On arrival, my posse and I had a brief walk through the park area to where the open–air theatre was. The stage and audience’s seating area was surrounded by lush trees and shrubs, which, in turn, sheltered us from the blustery Cape Town wind during the show. It was particularly chilly that evening, so I was thrilled that we had remembered to bring warm clothing and a blanket we could huddle under. It’s always good to come prepared to these types of al fresco events. The plants and trees, however, did add a magical atmospheric feel to the whole place, which we wouldn’t have had had we been indoors.

The set was simple; no props or large furniture cluttered the stage, and all we could see were some fairy lights strung up from surrounding trees, a sign that said “bar”, and three stage entrances that had been discreetly camouflaged with green mesh. The show opened with a freshly South African feel to it as the story began with a drunk being thrown out of a bar and falling asleep on the pavement, only to be carried away by some colourful circus folk to the land of nod. Naturally this wasn’t in the original play, but added a nice touch to set things in motion and helped the audience ease into Shakespeare’s world. Thereafter we see the skilful work of director, Roy Sargeant, really come to life as Lucentio and his servant Tranio began to speak the words that had been written all those hundreds of years ago, yet were undeniably contemporary in both stance and attire. It seemed to gel together naturally and the actors seemed comfortable in conversation.

Father and Daughter

I especially enjoyed the simple, yet clever, use of sound and light in this production. The use of cymbals, drums, and other instrumental sound affects greatly enhanced the physical comedy aspect of the play and was especially effective to liven up a good phony kick or slap on stage. As expected, our prone-to-violence Kate dished out quite a few of these. The lights used for this play were minimal, but perfectly executed according to the mood of the each scene. A couple of parcans & profile lamps carefully positioned amongst the trees, the strung up fairy lights, as well as some UV lights, made the colourful costumes even more brilliant and created the illusion of place, atmosphere and time. So, bravo to Sydney Savage, the Lighting Operator, and Lynley Pillay, who was in charge of sound – I’m certain you did your director proud.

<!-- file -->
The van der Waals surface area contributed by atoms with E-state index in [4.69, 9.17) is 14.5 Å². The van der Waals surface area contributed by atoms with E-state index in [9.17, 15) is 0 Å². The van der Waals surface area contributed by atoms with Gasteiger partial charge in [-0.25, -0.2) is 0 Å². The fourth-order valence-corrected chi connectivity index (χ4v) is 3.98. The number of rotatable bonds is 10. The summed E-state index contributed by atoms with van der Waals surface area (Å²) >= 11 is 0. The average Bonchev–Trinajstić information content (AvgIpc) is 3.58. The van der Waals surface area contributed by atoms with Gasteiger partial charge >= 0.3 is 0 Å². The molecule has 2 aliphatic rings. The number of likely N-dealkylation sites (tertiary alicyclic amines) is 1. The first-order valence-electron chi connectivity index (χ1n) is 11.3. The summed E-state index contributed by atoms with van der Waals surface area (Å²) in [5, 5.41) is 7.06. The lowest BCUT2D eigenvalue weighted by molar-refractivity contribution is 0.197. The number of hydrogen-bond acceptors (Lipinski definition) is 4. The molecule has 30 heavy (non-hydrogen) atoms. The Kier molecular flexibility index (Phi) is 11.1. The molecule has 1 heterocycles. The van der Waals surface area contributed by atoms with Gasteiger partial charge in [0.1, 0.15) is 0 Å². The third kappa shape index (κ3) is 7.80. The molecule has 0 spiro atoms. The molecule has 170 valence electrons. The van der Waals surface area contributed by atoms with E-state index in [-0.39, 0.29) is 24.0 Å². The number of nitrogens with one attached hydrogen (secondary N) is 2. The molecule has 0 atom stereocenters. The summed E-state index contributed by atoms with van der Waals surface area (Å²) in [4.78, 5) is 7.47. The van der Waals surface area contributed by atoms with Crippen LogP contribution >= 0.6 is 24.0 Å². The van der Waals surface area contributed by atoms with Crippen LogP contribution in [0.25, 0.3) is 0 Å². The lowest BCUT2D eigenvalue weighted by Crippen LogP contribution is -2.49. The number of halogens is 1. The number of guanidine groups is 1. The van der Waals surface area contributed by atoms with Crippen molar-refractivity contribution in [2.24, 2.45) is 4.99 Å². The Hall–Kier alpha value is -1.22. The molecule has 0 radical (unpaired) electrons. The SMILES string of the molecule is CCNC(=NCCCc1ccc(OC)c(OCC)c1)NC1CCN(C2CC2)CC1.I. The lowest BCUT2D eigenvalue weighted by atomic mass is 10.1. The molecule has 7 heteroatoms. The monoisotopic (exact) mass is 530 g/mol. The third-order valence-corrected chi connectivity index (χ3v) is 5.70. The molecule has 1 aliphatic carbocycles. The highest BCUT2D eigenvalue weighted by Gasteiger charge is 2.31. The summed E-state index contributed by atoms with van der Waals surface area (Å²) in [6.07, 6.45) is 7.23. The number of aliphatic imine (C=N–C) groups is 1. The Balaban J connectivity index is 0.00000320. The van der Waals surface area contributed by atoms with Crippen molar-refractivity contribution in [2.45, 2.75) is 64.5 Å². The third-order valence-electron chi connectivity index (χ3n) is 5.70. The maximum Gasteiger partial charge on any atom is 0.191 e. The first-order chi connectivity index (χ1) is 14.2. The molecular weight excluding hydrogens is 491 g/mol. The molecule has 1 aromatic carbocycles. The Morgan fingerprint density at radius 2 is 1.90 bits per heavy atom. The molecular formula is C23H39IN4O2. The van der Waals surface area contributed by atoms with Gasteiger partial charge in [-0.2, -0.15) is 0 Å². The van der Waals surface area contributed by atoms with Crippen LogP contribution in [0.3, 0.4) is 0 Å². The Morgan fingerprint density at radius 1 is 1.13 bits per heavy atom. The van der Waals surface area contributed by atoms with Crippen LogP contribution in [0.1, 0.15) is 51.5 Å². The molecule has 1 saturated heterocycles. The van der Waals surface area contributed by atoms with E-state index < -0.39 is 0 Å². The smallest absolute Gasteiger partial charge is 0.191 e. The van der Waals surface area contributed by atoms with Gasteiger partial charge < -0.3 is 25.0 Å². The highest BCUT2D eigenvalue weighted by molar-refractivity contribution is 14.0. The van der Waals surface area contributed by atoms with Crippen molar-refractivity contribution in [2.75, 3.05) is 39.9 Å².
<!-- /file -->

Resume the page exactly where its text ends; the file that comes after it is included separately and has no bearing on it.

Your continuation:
What I found particularly delightful about this production is the clear cut character differences. It wasn’t a case of identification by apparel, but each character had such distinct mannerisms, ways of moving about on stage, and the way they spoke, that they were clearly identifiable as well as memorable. The three characters that stood out most to me personally, where the flamboyant Tranio (played by Darron Araujo), the delightfully quirky clown, Grumio (played by Juliet Jenkin), and the Elvis of the evening, Hortensio (played by Daniel Barnett).

Roaring Success

One thing I did not expect was the beautifully crafted puppets that would be used during the show. It took three men to operate the breathtaking lion and one man to work the mischievous spaniel – pets of Pertrucio and an extra annoyance to the poor Kate. It added another dimension to the whole production and I found myself in awe of how realistic these puppets seemed. I couldn’t take my eyes off the exquisite big cat and just about forgot that it was being manoeuvred by a trio of skilled men.

The Conclusion:

Taking all of this into account, this production left me feeling completely satisfied, yet longing to experience more of their colourful world of dreams. It was the perfect balance between respecting the original text of the playwright and its meaning, and of the modern methods and flair of this exceptionally talented production team. The costumes were exquisite and the acting was suburb. Well done to you all and Encore!